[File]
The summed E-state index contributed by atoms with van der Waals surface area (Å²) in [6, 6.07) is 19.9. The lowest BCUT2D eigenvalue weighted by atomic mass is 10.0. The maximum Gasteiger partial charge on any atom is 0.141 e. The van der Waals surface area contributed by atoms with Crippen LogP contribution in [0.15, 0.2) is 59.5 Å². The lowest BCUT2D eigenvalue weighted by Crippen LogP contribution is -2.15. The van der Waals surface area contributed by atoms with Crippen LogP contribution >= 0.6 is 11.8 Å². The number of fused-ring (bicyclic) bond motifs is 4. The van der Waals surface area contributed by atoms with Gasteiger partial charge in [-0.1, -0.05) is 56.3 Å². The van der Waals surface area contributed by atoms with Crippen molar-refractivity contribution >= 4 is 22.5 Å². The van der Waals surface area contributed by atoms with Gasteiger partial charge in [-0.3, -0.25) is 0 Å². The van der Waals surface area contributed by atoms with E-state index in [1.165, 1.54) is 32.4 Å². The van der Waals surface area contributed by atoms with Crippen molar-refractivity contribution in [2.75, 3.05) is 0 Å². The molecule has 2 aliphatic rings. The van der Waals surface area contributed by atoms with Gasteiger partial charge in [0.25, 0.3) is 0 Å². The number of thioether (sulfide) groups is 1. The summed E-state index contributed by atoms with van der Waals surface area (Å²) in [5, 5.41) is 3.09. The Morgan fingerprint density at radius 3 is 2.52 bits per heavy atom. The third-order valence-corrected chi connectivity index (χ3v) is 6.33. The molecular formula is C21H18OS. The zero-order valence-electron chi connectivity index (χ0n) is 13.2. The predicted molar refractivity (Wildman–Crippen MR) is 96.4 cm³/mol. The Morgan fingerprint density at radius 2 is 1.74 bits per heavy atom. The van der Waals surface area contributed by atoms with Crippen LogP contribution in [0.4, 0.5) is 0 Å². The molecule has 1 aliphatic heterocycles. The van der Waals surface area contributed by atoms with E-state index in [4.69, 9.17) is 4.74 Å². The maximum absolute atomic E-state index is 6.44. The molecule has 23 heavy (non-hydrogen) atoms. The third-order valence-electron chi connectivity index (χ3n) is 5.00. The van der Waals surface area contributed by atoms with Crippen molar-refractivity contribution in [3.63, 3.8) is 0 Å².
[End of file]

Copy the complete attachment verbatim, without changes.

The summed E-state index contributed by atoms with van der Waals surface area (Å²) in [6, 6.07) is 19.9. The lowest BCUT2D eigenvalue weighted by atomic mass is 10.0. The maximum Gasteiger partial charge on any atom is 0.141 e. The van der Waals surface area contributed by atoms with Crippen LogP contribution in [0.15, 0.2) is 59.5 Å². The lowest BCUT2D eigenvalue weighted by Crippen LogP contribution is -2.15. The van der Waals surface area contributed by atoms with Crippen LogP contribution >= 0.6 is 11.8 Å². The number of fused-ring (bicyclic) bond motifs is 4. The van der Waals surface area contributed by atoms with Gasteiger partial charge in [-0.1, -0.05) is 56.3 Å². The van der Waals surface area contributed by atoms with Crippen molar-refractivity contribution >= 4 is 22.5 Å². The van der Waals surface area contributed by atoms with Gasteiger partial charge in [-0.3, -0.25) is 0 Å². The van der Waals surface area contributed by atoms with E-state index in [1.165, 1.54) is 32.4 Å². The van der Waals surface area contributed by atoms with Crippen molar-refractivity contribution in [2.75, 3.05) is 0 Å². The molecule has 2 aliphatic rings. The van der Waals surface area contributed by atoms with Gasteiger partial charge in [0.25, 0.3) is 0 Å². The number of thioether (sulfide) groups is 1. The summed E-state index contributed by atoms with van der Waals surface area (Å²) in [5, 5.41) is 3.09. The Morgan fingerprint density at radius 3 is 2.52 bits per heavy atom. The third-order valence-corrected chi connectivity index (χ3v) is 6.33. The molecular formula is C21H18OS. The zero-order valence-electron chi connectivity index (χ0n) is 13.2. The predicted molar refractivity (Wildman–Crippen MR) is 96.4 cm³/mol. The Morgan fingerprint density at radius 2 is 1.74 bits per heavy atom. The van der Waals surface area contributed by atoms with Crippen LogP contribution in [0.4, 0.5) is 0 Å². The molecule has 1 aliphatic heterocycles. The van der Waals surface area contributed by atoms with E-state index in [4.69, 9.17) is 4.74 Å². The maximum absolute atomic E-state index is 6.44. The molecule has 23 heavy (non-hydrogen) atoms. The third-order valence-electron chi connectivity index (χ3n) is 5.00. The van der Waals surface area contributed by atoms with Crippen molar-refractivity contribution in [3.63, 3.8) is 0 Å².